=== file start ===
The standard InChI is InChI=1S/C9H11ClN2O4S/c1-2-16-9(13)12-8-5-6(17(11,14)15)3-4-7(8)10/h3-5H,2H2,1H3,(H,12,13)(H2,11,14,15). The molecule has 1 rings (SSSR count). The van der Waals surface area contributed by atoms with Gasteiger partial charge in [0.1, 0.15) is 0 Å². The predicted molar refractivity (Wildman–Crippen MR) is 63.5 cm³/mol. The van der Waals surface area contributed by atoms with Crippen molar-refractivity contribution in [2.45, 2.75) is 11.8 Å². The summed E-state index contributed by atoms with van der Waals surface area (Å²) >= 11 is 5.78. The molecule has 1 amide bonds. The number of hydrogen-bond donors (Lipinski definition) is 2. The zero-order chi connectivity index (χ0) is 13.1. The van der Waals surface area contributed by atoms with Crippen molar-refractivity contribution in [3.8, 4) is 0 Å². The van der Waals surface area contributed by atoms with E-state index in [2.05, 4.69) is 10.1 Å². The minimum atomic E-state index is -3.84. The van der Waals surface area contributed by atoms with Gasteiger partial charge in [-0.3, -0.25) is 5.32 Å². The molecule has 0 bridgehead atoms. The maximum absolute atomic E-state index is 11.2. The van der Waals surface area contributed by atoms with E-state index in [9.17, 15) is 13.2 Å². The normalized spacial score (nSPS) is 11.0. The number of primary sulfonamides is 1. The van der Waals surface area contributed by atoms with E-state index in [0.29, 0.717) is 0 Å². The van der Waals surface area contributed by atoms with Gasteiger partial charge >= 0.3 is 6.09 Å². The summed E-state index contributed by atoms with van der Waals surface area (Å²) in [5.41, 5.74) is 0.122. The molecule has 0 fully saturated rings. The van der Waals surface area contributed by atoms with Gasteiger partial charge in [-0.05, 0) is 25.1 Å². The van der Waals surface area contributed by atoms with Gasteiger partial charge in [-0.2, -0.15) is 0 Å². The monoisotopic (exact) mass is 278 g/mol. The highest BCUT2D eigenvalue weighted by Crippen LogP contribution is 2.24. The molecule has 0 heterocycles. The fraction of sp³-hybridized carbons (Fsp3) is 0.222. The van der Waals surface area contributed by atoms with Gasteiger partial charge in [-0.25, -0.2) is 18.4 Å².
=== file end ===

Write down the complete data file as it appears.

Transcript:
The standard InChI is InChI=1S/C9H11ClN2O4S/c1-2-16-9(13)12-8-5-6(17(11,14)15)3-4-7(8)10/h3-5H,2H2,1H3,(H,12,13)(H2,11,14,15). The molecule has 1 rings (SSSR count). The van der Waals surface area contributed by atoms with Gasteiger partial charge in [0.1, 0.15) is 0 Å². The predicted molar refractivity (Wildman–Crippen MR) is 63.5 cm³/mol. The van der Waals surface area contributed by atoms with Crippen molar-refractivity contribution in [2.45, 2.75) is 11.8 Å². The summed E-state index contributed by atoms with van der Waals surface area (Å²) >= 11 is 5.78. The molecule has 1 amide bonds. The number of hydrogen-bond donors (Lipinski definition) is 2. The zero-order chi connectivity index (χ0) is 13.1. The van der Waals surface area contributed by atoms with Crippen molar-refractivity contribution in [3.8, 4) is 0 Å². The van der Waals surface area contributed by atoms with E-state index in [2.05, 4.69) is 10.1 Å². The minimum atomic E-state index is -3.84. The van der Waals surface area contributed by atoms with Gasteiger partial charge in [-0.3, -0.25) is 5.32 Å². The molecule has 0 bridgehead atoms. The maximum absolute atomic E-state index is 11.2. The van der Waals surface area contributed by atoms with E-state index in [9.17, 15) is 13.2 Å². The normalized spacial score (nSPS) is 11.0. The number of primary sulfonamides is 1. The van der Waals surface area contributed by atoms with E-state index in [0.29, 0.717) is 0 Å². The van der Waals surface area contributed by atoms with Gasteiger partial charge >= 0.3 is 6.09 Å². The summed E-state index contributed by atoms with van der Waals surface area (Å²) in [5.41, 5.74) is 0.122. The molecule has 0 fully saturated rings. The van der Waals surface area contributed by atoms with Gasteiger partial charge in [-0.05, 0) is 25.1 Å². The van der Waals surface area contributed by atoms with Gasteiger partial charge in [-0.2, -0.15) is 0 Å². The monoisotopic (exact) mass is 278 g/mol. The highest BCUT2D eigenvalue weighted by Crippen LogP contribution is 2.24. The molecule has 0 heterocycles. The fraction of sp³-hybridized carbons (Fsp3) is 0.222. The van der Waals surface area contributed by atoms with Gasteiger partial charge in [-0.25, -0.2) is 18.4 Å².